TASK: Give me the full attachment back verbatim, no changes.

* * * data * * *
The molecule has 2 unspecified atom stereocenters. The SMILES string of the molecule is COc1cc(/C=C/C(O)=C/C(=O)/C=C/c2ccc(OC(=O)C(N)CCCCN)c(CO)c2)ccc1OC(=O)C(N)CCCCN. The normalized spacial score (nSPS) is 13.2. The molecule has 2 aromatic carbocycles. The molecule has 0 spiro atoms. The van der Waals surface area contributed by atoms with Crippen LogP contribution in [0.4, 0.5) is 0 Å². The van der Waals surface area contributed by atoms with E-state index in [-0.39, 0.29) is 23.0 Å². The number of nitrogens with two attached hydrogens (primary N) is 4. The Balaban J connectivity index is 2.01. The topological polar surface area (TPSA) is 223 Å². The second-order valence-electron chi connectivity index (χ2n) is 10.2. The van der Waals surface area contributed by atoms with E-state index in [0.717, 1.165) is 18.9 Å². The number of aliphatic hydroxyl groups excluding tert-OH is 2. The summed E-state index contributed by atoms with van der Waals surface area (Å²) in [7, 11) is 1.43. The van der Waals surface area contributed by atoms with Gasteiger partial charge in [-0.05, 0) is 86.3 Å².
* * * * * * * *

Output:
The molecule has 2 unspecified atom stereocenters. The SMILES string of the molecule is COc1cc(/C=C/C(O)=C/C(=O)/C=C/c2ccc(OC(=O)C(N)CCCCN)c(CO)c2)ccc1OC(=O)C(N)CCCCN. The normalized spacial score (nSPS) is 13.2. The molecule has 2 aromatic carbocycles. The molecule has 0 spiro atoms. The van der Waals surface area contributed by atoms with Crippen LogP contribution in [0.4, 0.5) is 0 Å². The van der Waals surface area contributed by atoms with E-state index in [-0.39, 0.29) is 23.0 Å². The number of nitrogens with two attached hydrogens (primary N) is 4. The Balaban J connectivity index is 2.01. The topological polar surface area (TPSA) is 223 Å². The second-order valence-electron chi connectivity index (χ2n) is 10.2. The van der Waals surface area contributed by atoms with E-state index in [0.717, 1.165) is 18.9 Å². The number of aliphatic hydroxyl groups excluding tert-OH is 2. The summed E-state index contributed by atoms with van der Waals surface area (Å²) in [7, 11) is 1.43. The van der Waals surface area contributed by atoms with Gasteiger partial charge in [-0.05, 0) is 86.3 Å².